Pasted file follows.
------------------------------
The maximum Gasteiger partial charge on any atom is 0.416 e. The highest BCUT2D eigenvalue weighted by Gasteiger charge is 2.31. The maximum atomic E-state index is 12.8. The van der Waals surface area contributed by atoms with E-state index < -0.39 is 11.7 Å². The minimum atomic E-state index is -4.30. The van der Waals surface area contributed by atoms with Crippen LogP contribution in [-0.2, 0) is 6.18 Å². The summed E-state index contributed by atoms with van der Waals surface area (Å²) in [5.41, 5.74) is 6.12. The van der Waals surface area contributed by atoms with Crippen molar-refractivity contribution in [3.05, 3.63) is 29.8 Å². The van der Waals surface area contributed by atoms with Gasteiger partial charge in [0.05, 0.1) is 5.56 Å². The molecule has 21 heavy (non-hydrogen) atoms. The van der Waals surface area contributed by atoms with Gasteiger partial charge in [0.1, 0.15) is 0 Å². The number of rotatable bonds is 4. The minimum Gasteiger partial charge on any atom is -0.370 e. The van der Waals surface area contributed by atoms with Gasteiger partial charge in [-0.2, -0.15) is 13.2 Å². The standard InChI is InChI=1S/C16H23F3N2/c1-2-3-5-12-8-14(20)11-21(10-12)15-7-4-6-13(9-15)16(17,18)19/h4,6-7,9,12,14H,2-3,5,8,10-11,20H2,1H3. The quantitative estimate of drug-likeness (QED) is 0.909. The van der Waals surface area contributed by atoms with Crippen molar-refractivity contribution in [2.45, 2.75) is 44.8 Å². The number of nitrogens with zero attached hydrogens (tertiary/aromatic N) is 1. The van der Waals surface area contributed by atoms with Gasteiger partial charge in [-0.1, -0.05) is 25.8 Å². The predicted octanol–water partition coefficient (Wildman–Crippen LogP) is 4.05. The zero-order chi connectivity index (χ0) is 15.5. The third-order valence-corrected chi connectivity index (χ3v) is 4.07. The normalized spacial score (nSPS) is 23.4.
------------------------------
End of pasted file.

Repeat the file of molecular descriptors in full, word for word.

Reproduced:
The maximum Gasteiger partial charge on any atom is 0.416 e. The highest BCUT2D eigenvalue weighted by Gasteiger charge is 2.31. The maximum atomic E-state index is 12.8. The van der Waals surface area contributed by atoms with E-state index < -0.39 is 11.7 Å². The minimum atomic E-state index is -4.30. The van der Waals surface area contributed by atoms with Crippen LogP contribution in [-0.2, 0) is 6.18 Å². The summed E-state index contributed by atoms with van der Waals surface area (Å²) in [5.41, 5.74) is 6.12. The van der Waals surface area contributed by atoms with Crippen molar-refractivity contribution in [3.05, 3.63) is 29.8 Å². The van der Waals surface area contributed by atoms with Gasteiger partial charge in [0.05, 0.1) is 5.56 Å². The molecule has 21 heavy (non-hydrogen) atoms. The van der Waals surface area contributed by atoms with Gasteiger partial charge in [0.1, 0.15) is 0 Å². The number of rotatable bonds is 4. The minimum Gasteiger partial charge on any atom is -0.370 e. The van der Waals surface area contributed by atoms with Gasteiger partial charge in [-0.2, -0.15) is 13.2 Å². The standard InChI is InChI=1S/C16H23F3N2/c1-2-3-5-12-8-14(20)11-21(10-12)15-7-4-6-13(9-15)16(17,18)19/h4,6-7,9,12,14H,2-3,5,8,10-11,20H2,1H3. The quantitative estimate of drug-likeness (QED) is 0.909. The van der Waals surface area contributed by atoms with Crippen molar-refractivity contribution in [2.45, 2.75) is 44.8 Å². The number of nitrogens with zero attached hydrogens (tertiary/aromatic N) is 1. The van der Waals surface area contributed by atoms with Gasteiger partial charge in [-0.1, -0.05) is 25.8 Å². The predicted octanol–water partition coefficient (Wildman–Crippen LogP) is 4.05. The zero-order chi connectivity index (χ0) is 15.5. The third-order valence-corrected chi connectivity index (χ3v) is 4.07. The normalized spacial score (nSPS) is 23.4.